...this original and scholarly study upsets received theories on the history of the dramatic art in Arabic...[and] opens up fascinating, new and unexpected vistas...
--R.B. Serjeant, Emeritus Prof. of Arabic, Cambridge University
A very bold and almost heroic act by Shmuel Moreh, challenging the omnipresent belief that the roots of the theatre among the Arabs are to be found in the West...Professor Moreh extends the horizon of our knowledge and illuminates it with thoroughly researched material.
--Peter Chelkowski, New York University
There has long been confusion among Arab and Occidental scholars concerning various types of medieval theatrical performances and mime. By translating certain theatrical terms to denote shadow plays, rather than live plays, scholars have misunderstood the foundations of Arabic theatre. This confusion has contributed to the widespread belief that Arabs had no live theatre in the Middle Ages, and that modern Arab theatre is simply a European transplant.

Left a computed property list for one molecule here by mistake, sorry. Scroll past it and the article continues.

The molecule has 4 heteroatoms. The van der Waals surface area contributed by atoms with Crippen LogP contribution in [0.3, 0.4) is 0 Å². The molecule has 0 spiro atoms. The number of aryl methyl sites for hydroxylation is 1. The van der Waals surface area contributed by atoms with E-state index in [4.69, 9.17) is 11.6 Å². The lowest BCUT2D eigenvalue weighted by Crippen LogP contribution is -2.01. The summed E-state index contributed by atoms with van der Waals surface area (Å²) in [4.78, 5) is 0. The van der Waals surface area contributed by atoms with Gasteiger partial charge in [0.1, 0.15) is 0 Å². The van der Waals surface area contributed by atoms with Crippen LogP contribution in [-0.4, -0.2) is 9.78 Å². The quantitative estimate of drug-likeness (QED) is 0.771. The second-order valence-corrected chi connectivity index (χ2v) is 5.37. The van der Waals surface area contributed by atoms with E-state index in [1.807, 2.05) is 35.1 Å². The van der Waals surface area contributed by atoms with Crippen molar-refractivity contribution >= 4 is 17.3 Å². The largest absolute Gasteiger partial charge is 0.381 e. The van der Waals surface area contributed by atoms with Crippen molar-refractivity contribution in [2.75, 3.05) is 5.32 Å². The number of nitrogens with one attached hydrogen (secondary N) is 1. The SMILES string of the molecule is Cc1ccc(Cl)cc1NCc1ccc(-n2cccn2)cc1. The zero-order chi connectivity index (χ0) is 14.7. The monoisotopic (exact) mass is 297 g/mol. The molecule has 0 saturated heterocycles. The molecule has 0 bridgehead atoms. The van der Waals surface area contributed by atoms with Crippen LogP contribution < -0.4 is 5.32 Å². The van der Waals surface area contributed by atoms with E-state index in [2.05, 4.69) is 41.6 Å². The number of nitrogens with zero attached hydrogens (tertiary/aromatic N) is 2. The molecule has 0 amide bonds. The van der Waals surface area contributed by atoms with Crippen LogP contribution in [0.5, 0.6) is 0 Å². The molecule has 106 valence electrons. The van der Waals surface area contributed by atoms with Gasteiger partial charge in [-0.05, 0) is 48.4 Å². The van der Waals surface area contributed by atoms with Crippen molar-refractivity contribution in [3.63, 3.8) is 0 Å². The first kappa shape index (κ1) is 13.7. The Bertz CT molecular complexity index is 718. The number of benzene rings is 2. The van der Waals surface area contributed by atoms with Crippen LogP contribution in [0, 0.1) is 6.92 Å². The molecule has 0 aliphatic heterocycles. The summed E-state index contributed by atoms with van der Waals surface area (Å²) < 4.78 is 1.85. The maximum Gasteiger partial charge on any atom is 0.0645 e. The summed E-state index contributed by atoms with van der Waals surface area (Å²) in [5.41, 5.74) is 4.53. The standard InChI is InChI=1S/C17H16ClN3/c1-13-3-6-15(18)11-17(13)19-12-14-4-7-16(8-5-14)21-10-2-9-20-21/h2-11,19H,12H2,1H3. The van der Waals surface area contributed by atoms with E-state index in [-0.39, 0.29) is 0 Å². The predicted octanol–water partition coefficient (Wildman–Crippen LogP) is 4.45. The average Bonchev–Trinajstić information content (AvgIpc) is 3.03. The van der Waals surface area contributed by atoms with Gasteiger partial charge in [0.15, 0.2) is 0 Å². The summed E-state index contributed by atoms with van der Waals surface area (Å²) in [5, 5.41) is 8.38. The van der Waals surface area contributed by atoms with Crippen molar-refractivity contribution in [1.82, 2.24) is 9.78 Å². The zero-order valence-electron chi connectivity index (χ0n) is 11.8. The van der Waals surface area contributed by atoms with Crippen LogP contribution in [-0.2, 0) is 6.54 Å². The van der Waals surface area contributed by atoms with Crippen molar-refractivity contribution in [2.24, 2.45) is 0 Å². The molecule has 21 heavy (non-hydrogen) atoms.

This exciting book uses detailed and scholarly research of impressive originality to prove that the pre-modern Arab world did have a tradition of live theatrical performance, not just one of shadow plays. Moreh illustrates how this cultural richness contributed to the formation of modern Arabic theatre. Covering a wide range of periods and cultures--from the ninth to the nineteenth centuries; from Greek, Jewish, Andalusian and Syriac influences--this work shows that Arab medieval theatre developed independently from European theatre. This is a book that will not only provide a wealth of new insights into the performing arts in the Middle East in general, but will restore a proper perspective on the scope and origins of Arab theatre.